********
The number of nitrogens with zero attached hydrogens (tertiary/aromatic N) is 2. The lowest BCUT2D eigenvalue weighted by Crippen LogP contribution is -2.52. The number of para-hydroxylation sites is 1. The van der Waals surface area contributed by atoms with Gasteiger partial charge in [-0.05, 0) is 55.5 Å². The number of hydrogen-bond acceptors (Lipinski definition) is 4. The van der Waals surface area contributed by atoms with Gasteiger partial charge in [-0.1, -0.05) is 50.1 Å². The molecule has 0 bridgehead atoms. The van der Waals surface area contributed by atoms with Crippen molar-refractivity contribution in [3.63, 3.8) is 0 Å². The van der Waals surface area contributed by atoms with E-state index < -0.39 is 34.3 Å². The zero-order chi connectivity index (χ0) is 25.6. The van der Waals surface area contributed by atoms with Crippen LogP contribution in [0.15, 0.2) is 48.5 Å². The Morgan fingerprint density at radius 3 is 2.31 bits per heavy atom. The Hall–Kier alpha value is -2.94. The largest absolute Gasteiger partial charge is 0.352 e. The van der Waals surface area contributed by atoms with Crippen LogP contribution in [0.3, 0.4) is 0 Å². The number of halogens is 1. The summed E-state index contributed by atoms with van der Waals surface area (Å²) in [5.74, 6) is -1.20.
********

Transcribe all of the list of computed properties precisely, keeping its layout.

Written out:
The number of nitrogens with zero attached hydrogens (tertiary/aromatic N) is 2. The lowest BCUT2D eigenvalue weighted by Crippen LogP contribution is -2.52. The number of para-hydroxylation sites is 1. The van der Waals surface area contributed by atoms with Gasteiger partial charge in [-0.05, 0) is 55.5 Å². The number of hydrogen-bond acceptors (Lipinski definition) is 4. The van der Waals surface area contributed by atoms with Gasteiger partial charge in [-0.1, -0.05) is 50.1 Å². The molecule has 0 bridgehead atoms. The van der Waals surface area contributed by atoms with Crippen molar-refractivity contribution in [3.63, 3.8) is 0 Å². The van der Waals surface area contributed by atoms with E-state index < -0.39 is 34.3 Å². The zero-order chi connectivity index (χ0) is 25.6. The van der Waals surface area contributed by atoms with Crippen LogP contribution in [0.15, 0.2) is 48.5 Å². The Morgan fingerprint density at radius 3 is 2.31 bits per heavy atom. The Hall–Kier alpha value is -2.94. The largest absolute Gasteiger partial charge is 0.352 e. The van der Waals surface area contributed by atoms with Crippen LogP contribution in [0.3, 0.4) is 0 Å². The number of halogens is 1. The summed E-state index contributed by atoms with van der Waals surface area (Å²) in [5.74, 6) is -1.20.